Pakistani man killed during TikTok stunt on train track
The accident happened on Friday in the Shah Khalid neighbourhood of Rawalpindi city, near the capital Islamabad.
Hamza Naveed, 18, was walking next to the tracks while a friend filmed him, Raja Rafaqat Zaman, a spokesperson for the local rescue agency, told AFP.
"The moving train hit him while he was posing for a video and walking on the railway track," Zaman said.
Rescue workers rushed to the site, he said, but the young man was already dead.
Friends of the young man told rescue workers he was posing for the video to post it on TikTok and his other social media accounts, Zaman said.
A police official at the local station confirmed the accident and other details.
Taking selfies and making videos for social media is wildly popular in Pakistan, as in other countries, with many youngsters using the posts to update their Facebook, Twitter and TikTok accounts.
Owned by China's ByteDance, TikTok has also faced increasing controversy over how it collects and uses data although it has repeatedly denied sharing user information with Chinese authorities.
During the previous Donald Trump administration, officials in the United States accused it of being a national security risk with former President Donald Trump even attempting to take it out of Chinese hands.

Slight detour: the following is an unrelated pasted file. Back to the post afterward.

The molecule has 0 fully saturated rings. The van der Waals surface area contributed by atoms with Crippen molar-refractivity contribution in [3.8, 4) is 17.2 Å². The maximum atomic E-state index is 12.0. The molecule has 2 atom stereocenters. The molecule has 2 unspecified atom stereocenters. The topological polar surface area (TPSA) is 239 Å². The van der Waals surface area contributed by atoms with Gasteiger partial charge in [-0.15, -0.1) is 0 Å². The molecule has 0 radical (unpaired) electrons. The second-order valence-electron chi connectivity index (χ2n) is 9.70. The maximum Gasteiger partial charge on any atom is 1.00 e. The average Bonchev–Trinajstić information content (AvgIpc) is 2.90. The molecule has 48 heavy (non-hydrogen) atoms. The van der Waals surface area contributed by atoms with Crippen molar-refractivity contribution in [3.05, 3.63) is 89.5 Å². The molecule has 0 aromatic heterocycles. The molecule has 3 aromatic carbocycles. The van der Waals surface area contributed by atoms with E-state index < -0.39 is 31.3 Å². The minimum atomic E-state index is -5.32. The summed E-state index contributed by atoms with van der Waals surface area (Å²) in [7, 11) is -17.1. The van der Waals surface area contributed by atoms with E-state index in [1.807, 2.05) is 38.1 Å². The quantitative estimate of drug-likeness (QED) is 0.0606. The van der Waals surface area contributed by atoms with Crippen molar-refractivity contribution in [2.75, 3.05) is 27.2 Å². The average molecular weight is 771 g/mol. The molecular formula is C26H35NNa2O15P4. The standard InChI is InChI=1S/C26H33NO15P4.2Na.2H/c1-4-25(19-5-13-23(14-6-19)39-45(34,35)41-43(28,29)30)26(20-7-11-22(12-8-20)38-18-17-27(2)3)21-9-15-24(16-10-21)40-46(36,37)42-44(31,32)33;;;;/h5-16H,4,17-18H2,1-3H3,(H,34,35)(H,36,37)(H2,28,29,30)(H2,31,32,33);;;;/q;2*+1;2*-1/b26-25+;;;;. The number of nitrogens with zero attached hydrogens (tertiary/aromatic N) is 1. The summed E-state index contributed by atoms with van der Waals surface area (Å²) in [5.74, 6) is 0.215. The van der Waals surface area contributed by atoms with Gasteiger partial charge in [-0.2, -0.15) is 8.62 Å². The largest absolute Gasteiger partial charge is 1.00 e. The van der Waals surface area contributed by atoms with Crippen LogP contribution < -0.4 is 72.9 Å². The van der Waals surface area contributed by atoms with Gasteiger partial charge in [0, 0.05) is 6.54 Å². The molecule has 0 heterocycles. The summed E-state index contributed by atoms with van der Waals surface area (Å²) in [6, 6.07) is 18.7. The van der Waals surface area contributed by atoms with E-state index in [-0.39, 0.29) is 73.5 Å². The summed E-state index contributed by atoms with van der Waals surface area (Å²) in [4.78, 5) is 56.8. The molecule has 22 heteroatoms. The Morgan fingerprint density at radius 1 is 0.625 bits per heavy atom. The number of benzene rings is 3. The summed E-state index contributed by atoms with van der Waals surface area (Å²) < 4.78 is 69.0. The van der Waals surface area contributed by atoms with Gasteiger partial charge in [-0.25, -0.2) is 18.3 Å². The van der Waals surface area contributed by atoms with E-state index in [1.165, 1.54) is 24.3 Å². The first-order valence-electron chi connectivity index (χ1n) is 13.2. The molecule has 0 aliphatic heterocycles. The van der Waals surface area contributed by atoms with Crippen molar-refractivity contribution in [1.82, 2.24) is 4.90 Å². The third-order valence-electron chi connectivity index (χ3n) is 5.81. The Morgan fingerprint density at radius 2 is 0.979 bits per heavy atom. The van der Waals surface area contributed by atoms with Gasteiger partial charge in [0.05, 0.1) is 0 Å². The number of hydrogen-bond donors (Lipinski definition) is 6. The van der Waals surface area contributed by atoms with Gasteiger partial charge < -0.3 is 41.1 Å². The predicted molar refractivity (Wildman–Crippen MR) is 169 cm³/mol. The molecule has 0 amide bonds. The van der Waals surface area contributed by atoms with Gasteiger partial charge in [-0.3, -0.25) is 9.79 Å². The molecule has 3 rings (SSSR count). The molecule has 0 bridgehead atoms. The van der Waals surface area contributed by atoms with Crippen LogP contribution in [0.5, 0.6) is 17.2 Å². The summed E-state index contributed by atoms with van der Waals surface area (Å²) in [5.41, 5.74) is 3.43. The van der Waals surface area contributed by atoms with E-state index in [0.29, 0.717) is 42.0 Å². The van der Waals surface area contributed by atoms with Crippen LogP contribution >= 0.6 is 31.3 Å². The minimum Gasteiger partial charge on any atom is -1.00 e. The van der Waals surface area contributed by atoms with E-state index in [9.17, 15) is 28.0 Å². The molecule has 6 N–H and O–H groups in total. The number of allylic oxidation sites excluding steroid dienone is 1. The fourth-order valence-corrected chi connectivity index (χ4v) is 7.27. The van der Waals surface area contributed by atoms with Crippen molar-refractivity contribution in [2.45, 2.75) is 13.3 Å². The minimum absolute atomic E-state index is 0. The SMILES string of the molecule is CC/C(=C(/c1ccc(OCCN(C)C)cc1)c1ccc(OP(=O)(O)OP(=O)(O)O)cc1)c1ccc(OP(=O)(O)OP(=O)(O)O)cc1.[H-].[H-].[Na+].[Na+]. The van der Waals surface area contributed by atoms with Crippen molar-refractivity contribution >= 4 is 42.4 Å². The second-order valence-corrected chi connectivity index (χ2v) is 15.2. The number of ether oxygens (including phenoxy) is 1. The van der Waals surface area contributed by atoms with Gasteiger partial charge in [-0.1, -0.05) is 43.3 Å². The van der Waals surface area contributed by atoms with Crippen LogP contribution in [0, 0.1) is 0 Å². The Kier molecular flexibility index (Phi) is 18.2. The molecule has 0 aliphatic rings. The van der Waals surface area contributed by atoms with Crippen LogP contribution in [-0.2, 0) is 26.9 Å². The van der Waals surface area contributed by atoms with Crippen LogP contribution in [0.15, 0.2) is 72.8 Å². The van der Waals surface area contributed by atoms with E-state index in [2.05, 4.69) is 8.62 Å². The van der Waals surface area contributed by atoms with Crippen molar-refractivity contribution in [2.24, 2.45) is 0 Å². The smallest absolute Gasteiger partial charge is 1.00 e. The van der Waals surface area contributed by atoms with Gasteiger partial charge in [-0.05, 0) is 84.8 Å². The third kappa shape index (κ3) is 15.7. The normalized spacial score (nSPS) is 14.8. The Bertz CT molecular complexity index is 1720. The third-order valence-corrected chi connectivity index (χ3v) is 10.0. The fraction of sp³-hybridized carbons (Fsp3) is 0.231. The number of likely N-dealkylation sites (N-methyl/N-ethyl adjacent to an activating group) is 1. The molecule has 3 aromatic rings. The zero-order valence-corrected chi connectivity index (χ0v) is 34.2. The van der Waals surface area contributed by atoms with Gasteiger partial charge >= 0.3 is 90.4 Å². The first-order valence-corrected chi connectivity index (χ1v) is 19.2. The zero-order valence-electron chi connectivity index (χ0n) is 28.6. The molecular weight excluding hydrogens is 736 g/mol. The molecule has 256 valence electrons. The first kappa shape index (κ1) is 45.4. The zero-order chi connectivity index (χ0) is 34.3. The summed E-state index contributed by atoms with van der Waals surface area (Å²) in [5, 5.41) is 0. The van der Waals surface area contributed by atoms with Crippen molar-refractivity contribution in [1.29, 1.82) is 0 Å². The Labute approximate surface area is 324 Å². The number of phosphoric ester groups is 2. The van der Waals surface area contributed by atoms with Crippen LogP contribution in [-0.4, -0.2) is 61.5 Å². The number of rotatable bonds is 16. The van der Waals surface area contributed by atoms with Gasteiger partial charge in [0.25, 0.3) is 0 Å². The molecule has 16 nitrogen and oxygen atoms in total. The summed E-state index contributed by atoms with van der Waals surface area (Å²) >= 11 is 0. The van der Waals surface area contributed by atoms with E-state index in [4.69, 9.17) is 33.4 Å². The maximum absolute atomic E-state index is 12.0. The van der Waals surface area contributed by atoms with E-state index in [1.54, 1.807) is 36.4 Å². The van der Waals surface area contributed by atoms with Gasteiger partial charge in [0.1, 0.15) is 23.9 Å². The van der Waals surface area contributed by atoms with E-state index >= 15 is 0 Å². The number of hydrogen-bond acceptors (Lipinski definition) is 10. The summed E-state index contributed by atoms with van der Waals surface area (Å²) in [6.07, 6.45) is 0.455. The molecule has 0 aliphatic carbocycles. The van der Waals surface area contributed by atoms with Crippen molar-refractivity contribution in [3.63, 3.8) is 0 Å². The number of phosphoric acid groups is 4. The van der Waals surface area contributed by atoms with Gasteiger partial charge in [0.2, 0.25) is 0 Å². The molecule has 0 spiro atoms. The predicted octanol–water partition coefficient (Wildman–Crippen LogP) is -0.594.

In Pakistan - a close ally of China - no privacy concerns have been raised but Islamabad in October lifted a ban on the video-sharing app TikTok after assurances that "immoral" content would be blocked.
The Chinese-owned platform, which is wildly popular among the country's youth, was briefly banned last year over what authorities in the Islamic country deemed "immoral, obscene and vulgar" content.
But the Pakistan Telecommunication Authority (PTA) said it received assurances from TikTok that the company will "block all accounts repeatedly involved in spreading obscenity and immorality".
It warned, however, that it would be banned permanently if it failed to moderate posts.
TikTok said it in a statement it had committed to enforcing "community guidelines and complying with local laws" but did not comment on what morality or decency standards it had agreed to.
Arslan Khalid, a digital media adviser to Prime Minister Imran Khan, previously tweeted that the "exploitation, objectification & sexualization" of young girls on TikTok was causing pain to parents.
But freedom of speech advocates have long criticised the creeping government censorship and control of Pakistan's internet and printed and electronic media.
Agencies contributed to this report.